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The financial crisis seemed to present a fundamental challenge to neo liberalism, the body of ideas that have constituted the political orthodoxy of most advanced economies in recent decades. Colin Crouch argues in this book that it will shrug off this challenge. The reason is that while neo liberalism seems to be about free markets, in practice it is concerned with the dominance over public life of the giant corporation. This has been intensified, not checked, by the recent financial crisis and acceptance that certain financial corporations are ‘too big to fail'. Although much political debate remains preoccupied with conflicts between the market and the state, the impact of the corporation on both these is today far more important. Several factors have brought us to this situation:
The lobbying power of firms whose donations are of growing importance to cash-hungry politicians and parties
The weakening of competitive forces by firms large enough to shape and dominate their markets
The moral initiative that is grasped by enterprises that devise their own agendas of corporate social responsibility
Both democratic politics and the free market are weakened by these processes, but they are largely inevitable and not always malign. Hope for the future, therefore, cannot lie in suppressing them in order to attain either an economy of pure markets or a socialist society. Rather it lies in dragging the giant corporation fully into political controversy.
|Format:||Paperback, 224 pages||Language:||English|
|Dimension:||21.34cm x 13.72cm x 1.78cm||ISBN10:||0745652212|
|Weight:||295g||ISBN13:||9780745652214||Publication Date:||24 Jun 2011||Publisher:||Polity Press|
"A highly approachable and illuminating argument in political economy .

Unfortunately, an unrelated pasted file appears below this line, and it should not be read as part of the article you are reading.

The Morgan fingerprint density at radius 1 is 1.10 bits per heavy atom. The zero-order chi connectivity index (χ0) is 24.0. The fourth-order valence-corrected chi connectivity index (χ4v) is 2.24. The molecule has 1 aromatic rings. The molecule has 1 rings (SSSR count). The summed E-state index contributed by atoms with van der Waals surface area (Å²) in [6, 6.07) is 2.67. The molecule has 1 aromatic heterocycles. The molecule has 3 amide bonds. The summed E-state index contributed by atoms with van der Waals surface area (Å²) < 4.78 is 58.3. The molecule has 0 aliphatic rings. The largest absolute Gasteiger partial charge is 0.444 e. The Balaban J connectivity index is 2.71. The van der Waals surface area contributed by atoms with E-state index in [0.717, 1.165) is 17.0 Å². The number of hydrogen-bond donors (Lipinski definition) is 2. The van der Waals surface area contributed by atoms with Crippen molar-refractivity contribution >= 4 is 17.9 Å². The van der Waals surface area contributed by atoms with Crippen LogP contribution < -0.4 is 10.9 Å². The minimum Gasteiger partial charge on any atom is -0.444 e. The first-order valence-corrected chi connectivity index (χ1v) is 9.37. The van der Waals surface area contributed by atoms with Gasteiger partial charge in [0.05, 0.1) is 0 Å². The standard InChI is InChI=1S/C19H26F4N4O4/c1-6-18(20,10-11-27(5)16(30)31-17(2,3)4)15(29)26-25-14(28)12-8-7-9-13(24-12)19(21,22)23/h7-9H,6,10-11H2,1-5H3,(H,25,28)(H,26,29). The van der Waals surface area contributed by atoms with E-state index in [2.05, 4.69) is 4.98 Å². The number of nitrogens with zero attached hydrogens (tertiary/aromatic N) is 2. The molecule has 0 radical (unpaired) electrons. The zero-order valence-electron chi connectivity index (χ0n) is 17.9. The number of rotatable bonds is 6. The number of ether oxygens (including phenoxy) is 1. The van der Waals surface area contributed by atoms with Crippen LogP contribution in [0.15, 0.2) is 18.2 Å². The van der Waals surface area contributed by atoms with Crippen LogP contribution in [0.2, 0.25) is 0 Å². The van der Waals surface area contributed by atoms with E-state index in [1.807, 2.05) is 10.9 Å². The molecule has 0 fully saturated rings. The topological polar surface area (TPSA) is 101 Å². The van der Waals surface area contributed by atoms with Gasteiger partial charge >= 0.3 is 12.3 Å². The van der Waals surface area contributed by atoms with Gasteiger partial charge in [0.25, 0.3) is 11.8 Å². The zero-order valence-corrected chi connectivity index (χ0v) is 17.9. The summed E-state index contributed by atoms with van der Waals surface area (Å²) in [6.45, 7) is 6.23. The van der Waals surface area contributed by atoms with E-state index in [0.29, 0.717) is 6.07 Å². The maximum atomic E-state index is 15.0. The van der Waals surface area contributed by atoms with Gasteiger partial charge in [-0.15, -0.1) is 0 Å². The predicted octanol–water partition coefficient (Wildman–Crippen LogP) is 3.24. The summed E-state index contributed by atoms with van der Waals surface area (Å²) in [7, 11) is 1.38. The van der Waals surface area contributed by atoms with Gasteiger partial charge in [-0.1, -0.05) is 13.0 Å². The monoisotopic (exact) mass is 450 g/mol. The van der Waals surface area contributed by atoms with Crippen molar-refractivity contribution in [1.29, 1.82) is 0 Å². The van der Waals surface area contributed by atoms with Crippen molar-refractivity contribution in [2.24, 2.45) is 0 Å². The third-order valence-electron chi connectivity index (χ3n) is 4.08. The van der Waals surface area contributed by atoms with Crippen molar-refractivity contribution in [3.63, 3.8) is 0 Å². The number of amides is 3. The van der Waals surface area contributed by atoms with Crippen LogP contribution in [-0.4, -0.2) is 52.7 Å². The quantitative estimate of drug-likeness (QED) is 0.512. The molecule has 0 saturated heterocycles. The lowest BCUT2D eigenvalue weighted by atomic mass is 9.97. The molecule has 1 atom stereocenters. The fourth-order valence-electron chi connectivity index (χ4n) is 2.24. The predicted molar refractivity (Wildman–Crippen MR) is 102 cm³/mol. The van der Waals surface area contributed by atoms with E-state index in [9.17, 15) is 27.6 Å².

. The story is packed with thought-provoking reframings: financial irresponsibility is now a 'collective good'; and 'the idea of a "job"' now seems very weird to me indeed." The Guardian"This highly accessible book makes its case persuasively." Times Higher Education "a valuable book that not only gives a very good overview of neo-liberalism and its failings, but also points to government errors and serves as a good primer in such things as imperfect information in markets." Irish Journal of Sociology "A rich and powerful book. It pushes towards an analysis of neoliberalism not as the set of liberalizing forces that it depicts itself as being, but rather as a grouping of impulses that have both hampered government and weakened market competition." Crooked Timber"An excellent contribution to the study of political economy that directly resolves the puzzle it has identified." Transfer: European Review of Labour and Research "A well-reasoned and tightly argued analysis of our present predicament. Although written for the intelligent general reader, rather than subject specialists, his insights constantly provoke and illuminate. Far from being merely a dry dissection of neoliberal theory, the book also addresses how to make corporations behave better." LSE Politics Blog"Takes forward and moves beyond Karl Polanyi’s (1957) analysis of state/market relationsto match the changing conditions of the twenty-first century." Journal of Contemporary European Studies "The most important work on the political economy of modern capitalism since Keynes, Kalecki and Schonfield." Philippe C. Schmitter, European University Institute"Colin Crouch shows how neoliberalism as embodied in large corporations brought about the Great Recession of 2007 and yet, ironically, they profited in wealth and power from it - at everyone else's expense. A compelling read." Michael Mann, University of California, Los Angeles"An excellent contribution to the debate about neoliberalism. Crouch gives us a tightly reasoned and well balanced critique of the neoliberal philosophy that contributed significantly to the 2008 financial crisis. And his call for a more frank discussion in civil society of the moral and ethical assumptions behind neoliberalism is a refreshing addition to the traditional call for simply bringing the state back in to tame market forces." John L. Campbell, Dartmouth College
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